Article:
“Listen to the people” say save Something for the Weekend campaigners

As 4,000 RT users vote to save "hangover telly" from the axe, we talk to the woman leading the charge

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Director-general Mark Thompson should heed the pleas of BBC licence fee payers, says the campaign to save BBC2’s Something for the Weekend.

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“I would ask Mark Thompson to listen to the people who watch his channels and pay the licence fee,” said Claire Lynch, the fan who began the campaign to save the Sunday-morning show from the corporation’s cost-cutting plans.

Speaking exclusively to RadioTimes.com, Lynch, 30, said: “We understand that cuts need to be made and money needs to be saved, but taking away a programme that has constantly high ratings – and that people are willing to fight to save – isn’t the way to do it.”

Lynch started the campaign on Friday after hearing of the show’s imminent demise via Facebook. A BBC spokesperson today confirmed that Something for the Weekend will finish after its current run at the end of March, but declined to comment further.

“I saw the news on [resident chef] Simon [Rimmer]’s Facebook page,” said Lynch. “I’m a vegetarian and the show always features at least one veggie dish a week – and you don’t need a Michelin star to cook them.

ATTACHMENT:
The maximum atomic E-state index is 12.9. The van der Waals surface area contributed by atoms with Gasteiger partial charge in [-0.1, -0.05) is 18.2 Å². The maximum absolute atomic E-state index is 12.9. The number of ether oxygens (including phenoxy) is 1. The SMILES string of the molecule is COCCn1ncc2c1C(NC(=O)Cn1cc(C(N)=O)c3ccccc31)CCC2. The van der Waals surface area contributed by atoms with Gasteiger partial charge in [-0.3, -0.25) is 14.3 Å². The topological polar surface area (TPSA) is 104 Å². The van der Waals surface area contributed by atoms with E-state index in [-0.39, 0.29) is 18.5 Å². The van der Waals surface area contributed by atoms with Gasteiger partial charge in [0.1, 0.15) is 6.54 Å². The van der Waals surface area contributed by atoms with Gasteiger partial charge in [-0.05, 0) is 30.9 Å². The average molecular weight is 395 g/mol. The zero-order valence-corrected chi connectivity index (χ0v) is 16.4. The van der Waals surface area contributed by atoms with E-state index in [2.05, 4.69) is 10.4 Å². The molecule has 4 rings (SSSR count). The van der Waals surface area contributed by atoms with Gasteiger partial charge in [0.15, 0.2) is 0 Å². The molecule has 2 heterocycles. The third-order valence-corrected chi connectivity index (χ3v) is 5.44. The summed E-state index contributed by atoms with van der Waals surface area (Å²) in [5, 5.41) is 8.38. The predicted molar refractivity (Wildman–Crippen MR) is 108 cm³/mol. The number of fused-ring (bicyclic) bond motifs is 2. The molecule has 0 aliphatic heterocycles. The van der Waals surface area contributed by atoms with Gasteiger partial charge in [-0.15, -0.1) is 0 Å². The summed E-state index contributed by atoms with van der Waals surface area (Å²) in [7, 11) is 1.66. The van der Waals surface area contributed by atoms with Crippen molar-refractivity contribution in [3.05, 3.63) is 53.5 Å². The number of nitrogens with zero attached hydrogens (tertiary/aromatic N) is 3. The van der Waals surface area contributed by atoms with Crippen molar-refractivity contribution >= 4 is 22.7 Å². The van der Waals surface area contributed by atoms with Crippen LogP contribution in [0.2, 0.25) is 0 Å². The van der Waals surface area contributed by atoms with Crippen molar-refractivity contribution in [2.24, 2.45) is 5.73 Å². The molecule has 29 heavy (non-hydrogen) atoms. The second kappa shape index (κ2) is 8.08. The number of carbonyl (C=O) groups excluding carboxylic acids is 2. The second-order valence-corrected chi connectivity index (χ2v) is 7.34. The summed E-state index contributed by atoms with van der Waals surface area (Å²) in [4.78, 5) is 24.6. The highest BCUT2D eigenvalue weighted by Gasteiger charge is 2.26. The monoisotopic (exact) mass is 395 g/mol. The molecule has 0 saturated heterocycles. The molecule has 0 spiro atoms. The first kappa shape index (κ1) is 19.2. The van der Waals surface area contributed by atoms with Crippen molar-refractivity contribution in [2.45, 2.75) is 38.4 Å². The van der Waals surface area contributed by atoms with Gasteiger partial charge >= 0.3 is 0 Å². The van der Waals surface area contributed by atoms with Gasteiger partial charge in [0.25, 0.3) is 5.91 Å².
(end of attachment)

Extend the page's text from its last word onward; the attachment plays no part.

“I like the boys’ banter – it’s just easy to watch when you’re hungover,” she added, echoing the sentiments of Charlatans frontman Tim Burgess, who called the programme an “institution of hangover telly”.

Since Lynch began her campaign on Facebook it has gained 21,000 fans, helped encourage over 2,600 phone complaints to the BBC – along with hundreds more emails to Mark Thompson himself – and drawn the support of celebrity tweeters, including former guests Brian Cox and Burgess.

Meanwhile, a RadioTimes.com poll published yesterday has so far received over 4,200 votes, with a staggering 96 per cent in favour of saving the show.

Users also posted comments making their feelings about the decision clear.

“For heaven’s sake do not axe this show. It brightens up Sunday mornings,” said Keith Riley.

“Appalling decision,” said flkrjd. “It’s a programme that can be, and is, enjoyed by all the family…”

“Once again the BBC proves that it is a law unto itself. It never listens,” said dave bluto.  

“It makes no sense that the BBC insist on axeing their most popular, innovative and most appreciated shows in favour of cheap, poorly made and virtually unwatched tat like Cash in the Attic and Flog It,” added RS Yorkshire.   

“If they want to save money. They should get rid of weekday television between 9am and 3pm – most people are otherwise engaged during those hours.”

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The BBC Trust is currently considering proposals to replace all of BBC2’s daytime output with repeats as part of the Delivering Quality First money-saving measures.